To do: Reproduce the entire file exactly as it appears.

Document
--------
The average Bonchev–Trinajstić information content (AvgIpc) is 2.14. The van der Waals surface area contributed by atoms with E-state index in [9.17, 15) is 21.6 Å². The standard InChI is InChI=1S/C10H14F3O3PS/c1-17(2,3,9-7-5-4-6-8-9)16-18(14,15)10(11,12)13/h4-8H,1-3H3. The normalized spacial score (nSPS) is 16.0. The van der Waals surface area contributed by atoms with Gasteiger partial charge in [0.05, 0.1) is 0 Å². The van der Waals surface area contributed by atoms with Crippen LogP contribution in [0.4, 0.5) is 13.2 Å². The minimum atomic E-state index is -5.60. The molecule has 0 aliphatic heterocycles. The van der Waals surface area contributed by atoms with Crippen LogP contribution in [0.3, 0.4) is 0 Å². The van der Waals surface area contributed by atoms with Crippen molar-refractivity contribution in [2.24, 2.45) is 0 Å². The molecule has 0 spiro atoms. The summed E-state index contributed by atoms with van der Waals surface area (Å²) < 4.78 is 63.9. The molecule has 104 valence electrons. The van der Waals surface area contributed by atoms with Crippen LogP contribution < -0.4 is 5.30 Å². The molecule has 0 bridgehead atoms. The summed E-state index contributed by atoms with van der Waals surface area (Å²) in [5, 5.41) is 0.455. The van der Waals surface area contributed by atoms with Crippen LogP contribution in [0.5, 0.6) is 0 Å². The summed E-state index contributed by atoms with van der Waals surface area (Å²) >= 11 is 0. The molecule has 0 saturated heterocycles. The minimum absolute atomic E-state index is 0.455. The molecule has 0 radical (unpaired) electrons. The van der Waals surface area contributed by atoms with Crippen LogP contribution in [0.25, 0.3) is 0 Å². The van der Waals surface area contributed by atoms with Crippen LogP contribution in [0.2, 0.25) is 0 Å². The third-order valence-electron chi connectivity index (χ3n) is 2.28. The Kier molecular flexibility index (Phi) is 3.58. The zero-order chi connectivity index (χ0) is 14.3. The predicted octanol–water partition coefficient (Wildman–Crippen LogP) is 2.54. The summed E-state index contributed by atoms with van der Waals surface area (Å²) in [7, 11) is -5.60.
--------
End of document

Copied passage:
The average Bonchev–Trinajstić information content (AvgIpc) is 2.14. The van der Waals surface area contributed by atoms with E-state index in [9.17, 15) is 21.6 Å². The standard InChI is InChI=1S/C10H14F3O3PS/c1-17(2,3,9-7-5-4-6-8-9)16-18(14,15)10(11,12)13/h4-8H,1-3H3. The normalized spacial score (nSPS) is 16.0. The van der Waals surface area contributed by atoms with Gasteiger partial charge in [0.05, 0.1) is 0 Å². The van der Waals surface area contributed by atoms with Crippen LogP contribution in [0.4, 0.5) is 13.2 Å². The minimum atomic E-state index is -5.60. The molecule has 0 aliphatic heterocycles. The van der Waals surface area contributed by atoms with Crippen LogP contribution in [0.3, 0.4) is 0 Å². The van der Waals surface area contributed by atoms with Crippen molar-refractivity contribution in [2.24, 2.45) is 0 Å². The molecule has 0 spiro atoms. The summed E-state index contributed by atoms with van der Waals surface area (Å²) < 4.78 is 63.9. The molecule has 104 valence electrons. The van der Waals surface area contributed by atoms with Crippen LogP contribution < -0.4 is 5.30 Å². The molecule has 0 bridgehead atoms. The summed E-state index contributed by atoms with van der Waals surface area (Å²) in [5, 5.41) is 0.455. The van der Waals surface area contributed by atoms with Crippen LogP contribution in [0.5, 0.6) is 0 Å². The summed E-state index contributed by atoms with van der Waals surface area (Å²) >= 11 is 0. The molecule has 0 saturated heterocycles. The minimum absolute atomic E-state index is 0.455. The molecule has 0 radical (unpaired) electrons. The van der Waals surface area contributed by atoms with Crippen LogP contribution in [0.25, 0.3) is 0 Å². The van der Waals surface area contributed by atoms with Crippen LogP contribution in [0.2, 0.25) is 0 Å². The third-order valence-electron chi connectivity index (χ3n) is 2.28. The Kier molecular flexibility index (Phi) is 3.58. The zero-order chi connectivity index (χ0) is 14.3. The predicted octanol–water partition coefficient (Wildman–Crippen LogP) is 2.54. The summed E-state index contributed by atoms with van der Waals surface area (Å²) in [7, 11) is -5.60.